Gambling is not anathema to New England, despite the region’s Puritan roots. New Hampshire started the nation’s first state lottery in 1963. New England’s first casino, Foxwoods, opened in Connecticut in 1992; today it is one of the largest in the world.
It was the success of Foxwoods that helped inspire Massachusetts to consider casinos in the first place; so many residents were going to Connecticut to gamble that officials here decided to give them a reason to part with their money at home.
The casinos scouted locations and made lavish offers to their potential host communities to win support. Towns that were struggling financially tended to accept them. Wealthier towns spurned them, fearing that the quality of life would deteriorate because of increases in traffic and crime, the ripple effects of gambling addiction and the cannibalization of local businesses, especially mom-and-pop enterprises.
“The gambling industry is constantly looking for new markets, but it’s finding it very difficult to get into the markets they want to be in,” said Richard McGowan, who teaches business at Boston College and is an authority on gambling. “They want to be where the money is.”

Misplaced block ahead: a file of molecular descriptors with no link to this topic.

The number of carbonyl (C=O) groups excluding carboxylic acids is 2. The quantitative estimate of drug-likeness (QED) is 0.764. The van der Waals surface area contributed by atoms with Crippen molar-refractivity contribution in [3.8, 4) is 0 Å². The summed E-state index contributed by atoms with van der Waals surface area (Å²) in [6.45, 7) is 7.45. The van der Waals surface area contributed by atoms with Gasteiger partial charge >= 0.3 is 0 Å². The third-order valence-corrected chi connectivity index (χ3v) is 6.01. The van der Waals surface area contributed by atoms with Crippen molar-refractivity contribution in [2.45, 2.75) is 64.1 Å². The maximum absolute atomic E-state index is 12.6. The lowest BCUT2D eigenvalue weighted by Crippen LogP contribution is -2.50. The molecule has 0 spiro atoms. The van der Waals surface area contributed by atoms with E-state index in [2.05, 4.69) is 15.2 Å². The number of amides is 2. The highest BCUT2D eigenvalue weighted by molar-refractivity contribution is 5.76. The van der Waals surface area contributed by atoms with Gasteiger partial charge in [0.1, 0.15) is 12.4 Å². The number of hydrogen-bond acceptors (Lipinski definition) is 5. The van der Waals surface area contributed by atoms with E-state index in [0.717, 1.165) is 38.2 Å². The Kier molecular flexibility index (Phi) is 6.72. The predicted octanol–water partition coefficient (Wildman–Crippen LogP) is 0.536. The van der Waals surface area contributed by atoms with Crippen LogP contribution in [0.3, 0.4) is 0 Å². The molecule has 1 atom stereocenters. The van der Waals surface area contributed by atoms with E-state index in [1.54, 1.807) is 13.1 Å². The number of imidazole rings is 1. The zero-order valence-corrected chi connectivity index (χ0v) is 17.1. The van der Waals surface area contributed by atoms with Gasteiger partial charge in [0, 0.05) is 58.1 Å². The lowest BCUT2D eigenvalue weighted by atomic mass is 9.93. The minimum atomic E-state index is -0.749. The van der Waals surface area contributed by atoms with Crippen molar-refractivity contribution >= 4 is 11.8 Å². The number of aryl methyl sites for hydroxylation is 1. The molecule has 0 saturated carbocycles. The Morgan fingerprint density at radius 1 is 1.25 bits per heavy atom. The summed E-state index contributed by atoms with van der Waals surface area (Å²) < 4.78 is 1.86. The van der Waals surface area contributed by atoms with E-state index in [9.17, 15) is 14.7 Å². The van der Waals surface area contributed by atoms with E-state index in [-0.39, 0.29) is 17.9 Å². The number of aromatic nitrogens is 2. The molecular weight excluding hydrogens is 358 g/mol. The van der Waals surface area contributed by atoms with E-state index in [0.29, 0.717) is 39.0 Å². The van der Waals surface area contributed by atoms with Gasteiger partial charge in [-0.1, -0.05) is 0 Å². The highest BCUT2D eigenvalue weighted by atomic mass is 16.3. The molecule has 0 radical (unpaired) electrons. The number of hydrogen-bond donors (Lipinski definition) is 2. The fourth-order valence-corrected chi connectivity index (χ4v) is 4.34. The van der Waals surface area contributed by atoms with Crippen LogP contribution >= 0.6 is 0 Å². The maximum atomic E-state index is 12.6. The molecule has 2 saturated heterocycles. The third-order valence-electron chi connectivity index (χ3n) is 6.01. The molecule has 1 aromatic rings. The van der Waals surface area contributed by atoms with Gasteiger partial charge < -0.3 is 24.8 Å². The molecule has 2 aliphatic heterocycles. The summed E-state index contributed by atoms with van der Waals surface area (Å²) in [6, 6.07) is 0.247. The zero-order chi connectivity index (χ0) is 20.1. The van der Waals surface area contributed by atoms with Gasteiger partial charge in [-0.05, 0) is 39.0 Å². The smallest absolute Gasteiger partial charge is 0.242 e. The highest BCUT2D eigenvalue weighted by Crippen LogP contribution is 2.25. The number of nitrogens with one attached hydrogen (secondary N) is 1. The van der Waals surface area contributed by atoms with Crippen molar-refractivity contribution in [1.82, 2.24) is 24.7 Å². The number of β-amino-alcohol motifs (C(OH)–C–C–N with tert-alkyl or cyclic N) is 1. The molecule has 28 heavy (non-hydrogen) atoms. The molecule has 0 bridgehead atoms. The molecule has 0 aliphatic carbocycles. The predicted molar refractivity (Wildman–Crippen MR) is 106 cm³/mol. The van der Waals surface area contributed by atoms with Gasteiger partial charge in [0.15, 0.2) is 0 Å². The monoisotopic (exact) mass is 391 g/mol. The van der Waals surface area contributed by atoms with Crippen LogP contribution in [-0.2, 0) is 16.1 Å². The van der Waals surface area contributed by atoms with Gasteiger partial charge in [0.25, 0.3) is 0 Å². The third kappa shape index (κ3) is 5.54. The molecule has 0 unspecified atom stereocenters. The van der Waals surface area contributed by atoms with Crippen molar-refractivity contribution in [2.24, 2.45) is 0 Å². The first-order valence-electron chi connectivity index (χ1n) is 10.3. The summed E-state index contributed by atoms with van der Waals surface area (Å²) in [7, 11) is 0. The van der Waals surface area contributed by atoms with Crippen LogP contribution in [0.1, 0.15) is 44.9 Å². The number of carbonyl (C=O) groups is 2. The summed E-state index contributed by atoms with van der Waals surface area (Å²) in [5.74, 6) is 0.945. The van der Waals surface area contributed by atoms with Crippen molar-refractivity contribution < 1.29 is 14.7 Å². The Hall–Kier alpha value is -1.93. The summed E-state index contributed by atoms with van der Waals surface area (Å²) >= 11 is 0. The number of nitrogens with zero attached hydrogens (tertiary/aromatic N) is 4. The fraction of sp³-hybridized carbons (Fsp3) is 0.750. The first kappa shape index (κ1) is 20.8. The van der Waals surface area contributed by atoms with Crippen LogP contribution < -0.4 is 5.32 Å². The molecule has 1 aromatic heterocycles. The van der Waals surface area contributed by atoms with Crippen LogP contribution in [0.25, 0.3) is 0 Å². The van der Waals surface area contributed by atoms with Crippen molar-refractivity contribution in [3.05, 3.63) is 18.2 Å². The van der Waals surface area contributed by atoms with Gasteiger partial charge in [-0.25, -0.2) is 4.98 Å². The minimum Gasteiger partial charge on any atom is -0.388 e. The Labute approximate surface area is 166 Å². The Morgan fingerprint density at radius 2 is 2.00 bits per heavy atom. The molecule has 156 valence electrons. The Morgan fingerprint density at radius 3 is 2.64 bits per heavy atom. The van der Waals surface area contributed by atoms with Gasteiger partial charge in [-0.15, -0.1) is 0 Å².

Scott Harshbarger, a former state attorney general and former president of Common Cause in Washington, is helping to lead the casino repeal movement. Anticasino activists have gathered enough signatures to get the measure on the November ballot, but a legal challenge must first be resolved.
“This is a mess, and it’s going to get worse, not better,” Mr. Harshbarger said of the process. He said the repeal movement was driven in part by a growing sense that statewide voters should have as much say as lawmakers when it comes to plopping down $1 billion casinos in New England’s town squares.
“If we’re going to make this kind of radical change in our culture and public policy, maybe the people ought to vote on this and not just the legislature, which is influenced by special interests,” he said.
The process has defenders. One is Stephen Crosby, the chairman of the gambling commission. He said in a brief interview that the law was working as intended, especially because it gave local control to towns so that casinos would end up only in places that wanted them.
“This is a controversial industry with a very sophisticated, nuanced law to try to make it as good as possible,” he said. “That gives lots of room for people to be knocked out of the box, and that’s happening.”
Mr. Crosby caused some controversy himself for revealing late in the game that he had a potential conflict of interest because of previous ties to a landowner who stood to gain millions of dollars if his site in Everett, near Boston, was selected for a casino. Although the state ethics commission cleared him, Mr. Crosby recused himself from voting on the land transaction; still, skeptics want him to recuse himself from all decisions involving a license in the Boston region. He said that he could be objective and that fair and reasonable people would see that he is.